I promise you I'm going to assemble some things from a documentary and show them to you on how wrong you are and why RCTV was closed down.
You will see this is just propaganda.
Hey don't get me wrong, I don't like chaves but I also don't stand for propaganda BS.
If the venesuelans want him then let them have him.
I just need a bit of time to formulate my story with everything that is needed.

[edit on 1-6-2007 by pepsi78]

posted on Jun, 1 2007 @ 05:17 PM
Safety first, man. Never forget that most research accidents happen when you rush the process. Never go for that keyboard when you're mad or you may suffer a self-inflicted wound. Safety, safety, safety.

posted on Jun, 2 2007 @ 12:34 PM
I do not understand what you are saying, but whatever it is, it must be in good spirit.

Personally, I would enjoy seeing the irony in US importing oil from the newest communist nation on Earth, and would like to see how it changes the relationship.

posted on Jun, 2 2007 @ 04:25 PM
This small clip shows how the main stream media changes and distorts the events in Venesuela.It shows that the army does not shoot at protesters, and that when the army opens fire it does it only in return at suspects that are opening fire on them.
This small clip shows what connections are betwen the media in venesuela and the white house and that RCTV was closed down because it was not telling the truth and becaues it was acting as a propaganda machine.
It clearly shows tv manipulation, it clearly shows the media is being controled by outside intrests.
Warning this video contains extreme violence.
Part 2 comming soon

posted on Jun, 3 2007 @ 11:15 AM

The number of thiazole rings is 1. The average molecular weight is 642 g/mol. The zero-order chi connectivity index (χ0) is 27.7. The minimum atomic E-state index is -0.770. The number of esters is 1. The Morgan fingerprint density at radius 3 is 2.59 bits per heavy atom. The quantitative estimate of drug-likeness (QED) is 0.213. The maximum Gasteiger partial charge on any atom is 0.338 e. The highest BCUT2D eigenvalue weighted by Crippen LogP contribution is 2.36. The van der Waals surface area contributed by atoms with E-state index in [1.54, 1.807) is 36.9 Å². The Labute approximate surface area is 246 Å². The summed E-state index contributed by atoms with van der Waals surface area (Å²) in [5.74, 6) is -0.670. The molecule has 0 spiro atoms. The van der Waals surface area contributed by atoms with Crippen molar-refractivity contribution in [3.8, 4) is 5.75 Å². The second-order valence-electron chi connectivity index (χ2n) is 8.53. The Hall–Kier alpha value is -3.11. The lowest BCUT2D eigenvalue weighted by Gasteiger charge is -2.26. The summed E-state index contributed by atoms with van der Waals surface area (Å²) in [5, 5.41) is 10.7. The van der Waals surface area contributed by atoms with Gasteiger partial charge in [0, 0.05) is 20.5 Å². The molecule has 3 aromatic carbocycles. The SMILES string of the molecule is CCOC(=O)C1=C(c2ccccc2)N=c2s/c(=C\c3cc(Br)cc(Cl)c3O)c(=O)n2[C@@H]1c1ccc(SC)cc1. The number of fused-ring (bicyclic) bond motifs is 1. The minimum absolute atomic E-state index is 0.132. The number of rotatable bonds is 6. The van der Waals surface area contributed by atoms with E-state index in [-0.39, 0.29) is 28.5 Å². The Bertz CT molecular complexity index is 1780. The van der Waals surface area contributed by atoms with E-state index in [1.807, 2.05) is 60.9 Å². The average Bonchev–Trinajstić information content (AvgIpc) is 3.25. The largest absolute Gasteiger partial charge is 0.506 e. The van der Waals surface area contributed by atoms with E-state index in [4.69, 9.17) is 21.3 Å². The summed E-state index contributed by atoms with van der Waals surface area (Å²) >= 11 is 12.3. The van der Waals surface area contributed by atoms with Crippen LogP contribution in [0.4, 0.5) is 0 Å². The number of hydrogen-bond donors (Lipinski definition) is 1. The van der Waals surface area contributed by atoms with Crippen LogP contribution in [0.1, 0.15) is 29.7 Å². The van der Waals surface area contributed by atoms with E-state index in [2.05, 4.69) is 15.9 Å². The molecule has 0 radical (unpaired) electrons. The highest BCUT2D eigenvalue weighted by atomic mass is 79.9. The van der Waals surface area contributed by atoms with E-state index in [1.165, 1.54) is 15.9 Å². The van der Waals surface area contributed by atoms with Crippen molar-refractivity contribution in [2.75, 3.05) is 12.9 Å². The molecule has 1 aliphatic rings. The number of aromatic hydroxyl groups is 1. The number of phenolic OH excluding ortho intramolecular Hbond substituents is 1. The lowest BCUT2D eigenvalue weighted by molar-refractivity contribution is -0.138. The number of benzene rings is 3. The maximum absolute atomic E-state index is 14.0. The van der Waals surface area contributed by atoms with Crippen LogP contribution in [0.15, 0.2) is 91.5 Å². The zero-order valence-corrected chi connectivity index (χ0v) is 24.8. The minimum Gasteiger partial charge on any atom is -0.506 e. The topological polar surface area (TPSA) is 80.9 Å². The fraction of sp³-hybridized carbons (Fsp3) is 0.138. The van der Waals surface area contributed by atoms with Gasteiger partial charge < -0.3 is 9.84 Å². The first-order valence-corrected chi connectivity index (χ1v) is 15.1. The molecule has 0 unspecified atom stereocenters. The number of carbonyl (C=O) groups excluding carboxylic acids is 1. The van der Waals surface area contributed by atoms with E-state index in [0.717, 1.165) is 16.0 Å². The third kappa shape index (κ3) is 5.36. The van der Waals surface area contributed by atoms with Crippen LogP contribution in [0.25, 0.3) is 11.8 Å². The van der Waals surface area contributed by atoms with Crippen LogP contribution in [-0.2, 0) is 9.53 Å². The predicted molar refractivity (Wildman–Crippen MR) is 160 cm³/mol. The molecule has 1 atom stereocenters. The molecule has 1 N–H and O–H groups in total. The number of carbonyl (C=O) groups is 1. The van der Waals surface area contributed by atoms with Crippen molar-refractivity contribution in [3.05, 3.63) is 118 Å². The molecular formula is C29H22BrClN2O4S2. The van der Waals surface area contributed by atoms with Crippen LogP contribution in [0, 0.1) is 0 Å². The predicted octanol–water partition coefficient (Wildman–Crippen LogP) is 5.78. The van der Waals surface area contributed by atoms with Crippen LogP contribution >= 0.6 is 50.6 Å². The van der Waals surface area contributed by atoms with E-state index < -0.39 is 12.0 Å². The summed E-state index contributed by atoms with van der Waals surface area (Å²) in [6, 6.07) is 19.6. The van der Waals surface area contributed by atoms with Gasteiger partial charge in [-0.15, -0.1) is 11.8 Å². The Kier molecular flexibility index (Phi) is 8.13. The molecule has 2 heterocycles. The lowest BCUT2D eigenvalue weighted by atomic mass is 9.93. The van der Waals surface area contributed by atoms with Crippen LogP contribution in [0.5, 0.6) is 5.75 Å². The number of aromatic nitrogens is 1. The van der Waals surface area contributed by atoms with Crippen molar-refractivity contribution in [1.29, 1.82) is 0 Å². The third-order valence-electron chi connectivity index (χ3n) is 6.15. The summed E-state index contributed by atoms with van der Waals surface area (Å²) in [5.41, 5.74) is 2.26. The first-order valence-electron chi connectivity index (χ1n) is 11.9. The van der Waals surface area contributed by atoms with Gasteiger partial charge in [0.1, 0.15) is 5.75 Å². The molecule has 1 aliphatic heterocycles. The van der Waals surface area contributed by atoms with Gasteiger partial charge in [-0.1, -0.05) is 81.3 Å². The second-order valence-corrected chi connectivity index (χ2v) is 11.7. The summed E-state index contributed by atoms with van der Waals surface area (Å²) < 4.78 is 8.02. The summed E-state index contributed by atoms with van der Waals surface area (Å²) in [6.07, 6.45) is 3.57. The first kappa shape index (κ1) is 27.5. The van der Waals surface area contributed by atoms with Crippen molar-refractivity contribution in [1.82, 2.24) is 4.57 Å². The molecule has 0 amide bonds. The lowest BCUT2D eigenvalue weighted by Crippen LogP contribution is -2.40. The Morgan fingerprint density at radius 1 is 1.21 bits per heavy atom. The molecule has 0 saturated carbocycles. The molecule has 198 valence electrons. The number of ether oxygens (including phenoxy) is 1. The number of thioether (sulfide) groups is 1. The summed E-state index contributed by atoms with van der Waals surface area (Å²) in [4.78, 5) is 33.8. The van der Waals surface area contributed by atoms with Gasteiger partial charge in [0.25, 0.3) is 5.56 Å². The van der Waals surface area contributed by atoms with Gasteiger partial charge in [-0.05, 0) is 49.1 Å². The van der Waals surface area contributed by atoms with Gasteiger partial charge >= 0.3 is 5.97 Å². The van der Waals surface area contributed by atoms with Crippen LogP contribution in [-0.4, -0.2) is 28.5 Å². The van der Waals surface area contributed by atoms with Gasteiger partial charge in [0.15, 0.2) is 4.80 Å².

Connecting Propaganda Dots from Jamaat al-Muslimeen to Hugo Chávez?

Venezuela, however, does not take kindly to baseless accusations and corporate media propaganda linking Chávez to the aforementioned database. “Venezuela levied charges against US cable network CNN for linking Chavez to Al-Qaeda, and against Venezuelan TV network Globovision for encouraging the president’s assassination,” Agence France Presse reported earlier this week. Not surprising considering the documented fact military personnel from the Fourth Psychological Operations Group based at Fort Bragg, in North Carolina, worked at CNN headquarters in Atlanta.

Ah I see! PSYOPS in progress! Glad to see that corporate media are working very closely to all kinds of intelligence agencies, which take care of distorting the truth and making sure that the general public opinion stays, where they wish.

posted on Jun, 7 2007 @ 04:22 PM
One thing is freedom of speech, I like that, another thing is spreading lies and helping a coup.

By Bart Jones
The Los Angeles Times
May 30, 2005

Venezuelan President Hugo Chavez's refusal to renew the license of Radio Caracas Television might seem to justify fears that Chavez is crushing free speech and eliminating any voices critical of him.

Amnesty International, Human Rights Watch, the Committee to Protect Journalists and members of the European Parliament, the U.S. Senate and even Chile's Congress have denounced the closure of RCTV, Venezuela's oldest private television network. Chavez's detractors got more ammunition Tuesday when the president included another opposition network, Globovision, among the "enemies of the homeland."

But the case of RCTV — like most things involving Chavez — has been caught up in a web of misinformation. While one side of the story is getting headlines around the world, the other is barely heard.

The demise of RCTV is indeed a sad event in some ways for Venezuelans. Founded in 1953, it was an institution in the country, having produced the long-running political satire program "Radio Rochela" and the blisteringly realistic nighttime soap opera "Por Estas Calles." It was RCTV that broadcast the first live-from-satellite images in Venezuela when it showed Neil Armstrong walking on the moon in 1969.